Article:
19. Was Mulan a real person in history?
Those who argue for the truth at the basis of the Mulan legend frequently cite her appearances in the documents of the succeeding dynasties of Chinese history and development. Yet none of the records regarded as official histories include mention of her by name. She appears in songs and ballads, poetry and novels, plays and songs. She does not appear in military histories, official records, including tax and census records, or any other official documents. If she attained godlike status, as one memorial suggests, it was not among the Han with whom she is most closely associated today. According to the oldest reference to Mulan, the Ballad of Mulan, she would have been of the Tuoba people.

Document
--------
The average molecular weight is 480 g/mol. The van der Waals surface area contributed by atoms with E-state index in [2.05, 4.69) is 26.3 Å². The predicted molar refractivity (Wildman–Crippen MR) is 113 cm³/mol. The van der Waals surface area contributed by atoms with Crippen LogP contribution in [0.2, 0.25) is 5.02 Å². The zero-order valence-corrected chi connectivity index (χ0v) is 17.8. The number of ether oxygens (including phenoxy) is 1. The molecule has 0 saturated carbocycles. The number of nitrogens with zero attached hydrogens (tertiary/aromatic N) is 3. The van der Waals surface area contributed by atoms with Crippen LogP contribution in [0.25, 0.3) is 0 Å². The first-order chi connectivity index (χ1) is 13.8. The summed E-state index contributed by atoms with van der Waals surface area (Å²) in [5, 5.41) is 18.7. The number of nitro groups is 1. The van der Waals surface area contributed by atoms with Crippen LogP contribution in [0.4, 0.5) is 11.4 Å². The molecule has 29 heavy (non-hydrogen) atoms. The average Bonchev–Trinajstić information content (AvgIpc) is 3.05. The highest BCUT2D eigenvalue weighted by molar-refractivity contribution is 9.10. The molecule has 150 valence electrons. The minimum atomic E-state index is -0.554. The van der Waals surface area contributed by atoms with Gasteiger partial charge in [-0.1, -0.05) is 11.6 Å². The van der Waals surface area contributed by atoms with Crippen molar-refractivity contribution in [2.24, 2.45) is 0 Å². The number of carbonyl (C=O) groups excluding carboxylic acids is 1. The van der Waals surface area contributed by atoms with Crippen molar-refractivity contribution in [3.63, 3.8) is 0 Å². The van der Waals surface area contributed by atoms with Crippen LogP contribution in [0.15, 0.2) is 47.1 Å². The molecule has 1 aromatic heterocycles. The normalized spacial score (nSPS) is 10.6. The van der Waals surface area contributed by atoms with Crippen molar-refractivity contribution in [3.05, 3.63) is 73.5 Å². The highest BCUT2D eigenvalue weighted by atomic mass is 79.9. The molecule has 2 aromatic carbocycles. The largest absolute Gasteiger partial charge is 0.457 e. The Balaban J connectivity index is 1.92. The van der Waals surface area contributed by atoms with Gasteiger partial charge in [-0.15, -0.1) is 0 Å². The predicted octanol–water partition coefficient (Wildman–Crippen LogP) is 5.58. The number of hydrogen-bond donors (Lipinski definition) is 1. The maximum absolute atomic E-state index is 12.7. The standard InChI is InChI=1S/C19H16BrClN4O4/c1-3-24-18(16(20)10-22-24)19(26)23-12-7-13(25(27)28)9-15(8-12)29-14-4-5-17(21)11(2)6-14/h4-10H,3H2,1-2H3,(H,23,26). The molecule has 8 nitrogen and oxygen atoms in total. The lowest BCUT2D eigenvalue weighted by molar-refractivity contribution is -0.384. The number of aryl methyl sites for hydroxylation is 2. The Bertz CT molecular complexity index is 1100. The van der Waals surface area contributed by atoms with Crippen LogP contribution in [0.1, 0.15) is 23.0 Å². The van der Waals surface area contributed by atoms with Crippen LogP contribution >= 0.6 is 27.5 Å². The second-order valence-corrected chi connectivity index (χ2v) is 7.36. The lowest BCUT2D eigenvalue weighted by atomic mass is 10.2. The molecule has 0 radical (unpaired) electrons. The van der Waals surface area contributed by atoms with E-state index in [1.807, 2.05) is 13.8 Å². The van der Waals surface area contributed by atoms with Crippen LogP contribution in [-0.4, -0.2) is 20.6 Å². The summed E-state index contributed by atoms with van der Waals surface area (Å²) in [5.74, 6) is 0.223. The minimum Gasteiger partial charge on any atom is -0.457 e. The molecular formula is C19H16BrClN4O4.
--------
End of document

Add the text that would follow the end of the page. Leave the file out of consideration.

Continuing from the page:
Archaeological excavations have revealed numerous graves of women warriors in China and Mongolia, in some cases buried with their weapons. Women warriors in China also preceded the Ballad of Mulan. Fu Hao led troops during the Shang Dynasty, circa 1200 BCE, with records of her story left on oracle bones, the oldest method of written records in Ancient China. Over 250 such oracle bones record her story and other details of her life. Yet nothing similar records the story of Mulan. Her history is one of the romantic arts, rather than military. Many other female military leaders are well documented in Chinese history, including Qin Liangyu, who attained the highest military rank available during the Ming Dynasty. But the official records are blank regarding the legend of Mulan.